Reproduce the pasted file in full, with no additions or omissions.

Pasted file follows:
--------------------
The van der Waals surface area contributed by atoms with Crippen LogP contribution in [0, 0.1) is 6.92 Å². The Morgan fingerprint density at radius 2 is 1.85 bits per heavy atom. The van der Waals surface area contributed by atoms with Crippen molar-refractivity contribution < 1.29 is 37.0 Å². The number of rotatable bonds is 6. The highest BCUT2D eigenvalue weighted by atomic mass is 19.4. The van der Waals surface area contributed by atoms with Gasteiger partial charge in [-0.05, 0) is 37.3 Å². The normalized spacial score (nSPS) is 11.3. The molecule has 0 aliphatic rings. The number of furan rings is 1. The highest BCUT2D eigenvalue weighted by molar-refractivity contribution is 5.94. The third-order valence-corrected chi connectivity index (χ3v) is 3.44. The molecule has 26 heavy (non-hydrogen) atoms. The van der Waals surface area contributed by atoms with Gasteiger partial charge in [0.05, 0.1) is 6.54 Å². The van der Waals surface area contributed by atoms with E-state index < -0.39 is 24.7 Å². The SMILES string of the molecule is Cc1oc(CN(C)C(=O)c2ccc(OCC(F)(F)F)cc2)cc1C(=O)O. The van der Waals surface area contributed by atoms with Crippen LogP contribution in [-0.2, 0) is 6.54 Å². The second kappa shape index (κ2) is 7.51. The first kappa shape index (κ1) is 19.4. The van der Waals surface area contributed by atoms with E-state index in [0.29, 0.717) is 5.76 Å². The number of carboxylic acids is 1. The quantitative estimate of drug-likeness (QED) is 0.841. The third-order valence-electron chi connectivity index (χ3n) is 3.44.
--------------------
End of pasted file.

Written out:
The van der Waals surface area contributed by atoms with Crippen LogP contribution in [0, 0.1) is 6.92 Å². The Morgan fingerprint density at radius 2 is 1.85 bits per heavy atom. The van der Waals surface area contributed by atoms with Crippen molar-refractivity contribution < 1.29 is 37.0 Å². The number of rotatable bonds is 6. The highest BCUT2D eigenvalue weighted by atomic mass is 19.4. The van der Waals surface area contributed by atoms with Gasteiger partial charge in [-0.05, 0) is 37.3 Å². The normalized spacial score (nSPS) is 11.3. The molecule has 0 aliphatic rings. The number of furan rings is 1. The highest BCUT2D eigenvalue weighted by molar-refractivity contribution is 5.94. The third-order valence-corrected chi connectivity index (χ3v) is 3.44. The molecule has 26 heavy (non-hydrogen) atoms. The van der Waals surface area contributed by atoms with Gasteiger partial charge in [0.05, 0.1) is 6.54 Å². The van der Waals surface area contributed by atoms with E-state index < -0.39 is 24.7 Å². The SMILES string of the molecule is Cc1oc(CN(C)C(=O)c2ccc(OCC(F)(F)F)cc2)cc1C(=O)O. The van der Waals surface area contributed by atoms with Crippen LogP contribution in [-0.2, 0) is 6.54 Å². The second kappa shape index (κ2) is 7.51. The first kappa shape index (κ1) is 19.4. The van der Waals surface area contributed by atoms with E-state index in [0.29, 0.717) is 5.76 Å². The number of carboxylic acids is 1. The quantitative estimate of drug-likeness (QED) is 0.841. The third-order valence-electron chi connectivity index (χ3n) is 3.44.